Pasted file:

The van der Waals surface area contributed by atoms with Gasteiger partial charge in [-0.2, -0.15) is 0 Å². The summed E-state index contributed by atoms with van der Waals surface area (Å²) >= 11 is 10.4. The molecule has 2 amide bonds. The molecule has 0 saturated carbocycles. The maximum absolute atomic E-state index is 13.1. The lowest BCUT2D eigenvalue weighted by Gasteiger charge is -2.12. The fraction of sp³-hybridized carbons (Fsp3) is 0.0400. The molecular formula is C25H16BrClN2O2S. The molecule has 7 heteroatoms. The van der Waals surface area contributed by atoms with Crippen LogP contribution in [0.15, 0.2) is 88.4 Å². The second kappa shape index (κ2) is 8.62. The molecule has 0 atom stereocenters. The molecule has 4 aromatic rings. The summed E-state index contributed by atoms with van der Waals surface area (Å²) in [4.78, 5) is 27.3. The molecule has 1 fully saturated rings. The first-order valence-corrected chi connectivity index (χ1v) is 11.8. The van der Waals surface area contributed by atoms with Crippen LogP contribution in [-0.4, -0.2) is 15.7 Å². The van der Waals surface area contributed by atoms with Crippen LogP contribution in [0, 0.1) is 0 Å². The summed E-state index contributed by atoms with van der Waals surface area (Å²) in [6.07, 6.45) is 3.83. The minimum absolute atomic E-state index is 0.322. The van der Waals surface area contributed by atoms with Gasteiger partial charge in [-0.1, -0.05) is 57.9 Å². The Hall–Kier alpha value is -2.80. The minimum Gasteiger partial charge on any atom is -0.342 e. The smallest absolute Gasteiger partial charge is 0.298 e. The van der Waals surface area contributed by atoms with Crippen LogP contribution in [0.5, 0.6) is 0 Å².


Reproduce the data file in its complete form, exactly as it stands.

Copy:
The van der Waals surface area contributed by atoms with Gasteiger partial charge in [-0.2, -0.15) is 0 Å². The summed E-state index contributed by atoms with van der Waals surface area (Å²) >= 11 is 10.4. The molecule has 2 amide bonds. The molecule has 0 saturated carbocycles. The maximum absolute atomic E-state index is 13.1. The lowest BCUT2D eigenvalue weighted by Gasteiger charge is -2.12. The fraction of sp³-hybridized carbons (Fsp3) is 0.0400. The molecular formula is C25H16BrClN2O2S. The molecule has 7 heteroatoms. The van der Waals surface area contributed by atoms with Crippen LogP contribution in [0.15, 0.2) is 88.4 Å². The second kappa shape index (κ2) is 8.62. The molecule has 0 atom stereocenters. The molecule has 4 aromatic rings. The summed E-state index contributed by atoms with van der Waals surface area (Å²) in [4.78, 5) is 27.3. The molecule has 1 fully saturated rings. The first-order valence-corrected chi connectivity index (χ1v) is 11.8. The van der Waals surface area contributed by atoms with Crippen LogP contribution in [-0.4, -0.2) is 15.7 Å². The van der Waals surface area contributed by atoms with Crippen LogP contribution in [0, 0.1) is 0 Å². The summed E-state index contributed by atoms with van der Waals surface area (Å²) in [6.07, 6.45) is 3.83. The minimum absolute atomic E-state index is 0.322. The van der Waals surface area contributed by atoms with Gasteiger partial charge in [-0.1, -0.05) is 57.9 Å². The Hall–Kier alpha value is -2.80. The minimum Gasteiger partial charge on any atom is -0.342 e. The smallest absolute Gasteiger partial charge is 0.298 e. The van der Waals surface area contributed by atoms with Crippen LogP contribution in [0.5, 0.6) is 0 Å².